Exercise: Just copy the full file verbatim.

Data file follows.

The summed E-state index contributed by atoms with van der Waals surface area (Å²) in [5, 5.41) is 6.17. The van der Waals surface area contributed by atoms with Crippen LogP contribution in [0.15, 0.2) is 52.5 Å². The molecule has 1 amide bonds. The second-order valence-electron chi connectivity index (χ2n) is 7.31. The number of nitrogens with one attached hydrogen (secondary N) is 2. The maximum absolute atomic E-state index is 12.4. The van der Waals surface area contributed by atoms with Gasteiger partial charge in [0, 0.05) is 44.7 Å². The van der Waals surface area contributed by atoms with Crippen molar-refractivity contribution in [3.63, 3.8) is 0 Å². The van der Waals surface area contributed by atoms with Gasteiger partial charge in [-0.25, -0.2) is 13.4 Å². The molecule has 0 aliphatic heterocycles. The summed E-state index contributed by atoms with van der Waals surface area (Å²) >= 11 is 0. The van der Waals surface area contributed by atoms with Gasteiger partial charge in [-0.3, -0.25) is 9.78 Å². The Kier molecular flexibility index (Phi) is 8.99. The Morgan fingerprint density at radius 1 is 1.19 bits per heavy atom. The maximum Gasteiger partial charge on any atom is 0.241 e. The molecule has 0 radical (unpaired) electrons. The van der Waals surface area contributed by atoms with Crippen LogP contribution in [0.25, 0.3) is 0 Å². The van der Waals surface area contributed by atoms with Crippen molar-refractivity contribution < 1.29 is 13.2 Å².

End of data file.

The summed E-state index contributed by atoms with van der Waals surface area (Å²) in [5, 5.41) is 6.17. The van der Waals surface area contributed by atoms with Crippen LogP contribution in [0.15, 0.2) is 52.5 Å². The molecule has 1 amide bonds. The second-order valence-electron chi connectivity index (χ2n) is 7.31. The number of nitrogens with one attached hydrogen (secondary N) is 2. The maximum absolute atomic E-state index is 12.4. The van der Waals surface area contributed by atoms with Gasteiger partial charge in [0, 0.05) is 44.7 Å². The van der Waals surface area contributed by atoms with Crippen molar-refractivity contribution in [3.63, 3.8) is 0 Å². The van der Waals surface area contributed by atoms with Gasteiger partial charge in [-0.25, -0.2) is 13.4 Å². The molecule has 0 aliphatic heterocycles. The summed E-state index contributed by atoms with van der Waals surface area (Å²) >= 11 is 0. The van der Waals surface area contributed by atoms with Gasteiger partial charge in [-0.3, -0.25) is 9.78 Å². The Kier molecular flexibility index (Phi) is 8.99. The Morgan fingerprint density at radius 1 is 1.19 bits per heavy atom. The maximum Gasteiger partial charge on any atom is 0.241 e. The molecule has 0 radical (unpaired) electrons. The van der Waals surface area contributed by atoms with Crippen LogP contribution in [0.25, 0.3) is 0 Å². The van der Waals surface area contributed by atoms with Crippen molar-refractivity contribution < 1.29 is 13.2 Å².